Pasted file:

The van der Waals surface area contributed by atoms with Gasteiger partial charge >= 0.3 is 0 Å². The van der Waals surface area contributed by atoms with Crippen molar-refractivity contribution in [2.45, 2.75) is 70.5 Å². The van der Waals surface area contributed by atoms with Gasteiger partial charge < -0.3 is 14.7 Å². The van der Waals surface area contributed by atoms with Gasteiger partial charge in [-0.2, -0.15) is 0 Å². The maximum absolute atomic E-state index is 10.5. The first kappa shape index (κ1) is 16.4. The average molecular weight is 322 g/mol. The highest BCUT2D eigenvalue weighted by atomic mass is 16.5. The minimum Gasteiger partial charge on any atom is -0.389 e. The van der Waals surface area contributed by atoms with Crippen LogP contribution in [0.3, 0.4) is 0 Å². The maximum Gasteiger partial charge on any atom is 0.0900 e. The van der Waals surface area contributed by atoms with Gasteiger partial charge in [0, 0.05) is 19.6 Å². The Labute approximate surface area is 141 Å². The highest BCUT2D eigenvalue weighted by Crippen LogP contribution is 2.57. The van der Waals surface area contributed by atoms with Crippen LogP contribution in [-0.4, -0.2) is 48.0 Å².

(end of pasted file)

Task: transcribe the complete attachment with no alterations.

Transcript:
The van der Waals surface area contributed by atoms with Gasteiger partial charge >= 0.3 is 0 Å². The van der Waals surface area contributed by atoms with Crippen molar-refractivity contribution in [2.45, 2.75) is 70.5 Å². The van der Waals surface area contributed by atoms with Gasteiger partial charge < -0.3 is 14.7 Å². The van der Waals surface area contributed by atoms with Gasteiger partial charge in [-0.2, -0.15) is 0 Å². The maximum absolute atomic E-state index is 10.5. The first kappa shape index (κ1) is 16.4. The average molecular weight is 322 g/mol. The highest BCUT2D eigenvalue weighted by atomic mass is 16.5. The minimum Gasteiger partial charge on any atom is -0.389 e. The van der Waals surface area contributed by atoms with Crippen LogP contribution in [0.3, 0.4) is 0 Å². The maximum Gasteiger partial charge on any atom is 0.0900 e. The van der Waals surface area contributed by atoms with Gasteiger partial charge in [0, 0.05) is 19.6 Å². The Labute approximate surface area is 141 Å². The highest BCUT2D eigenvalue weighted by Crippen LogP contribution is 2.57. The van der Waals surface area contributed by atoms with Crippen LogP contribution in [-0.4, -0.2) is 48.0 Å².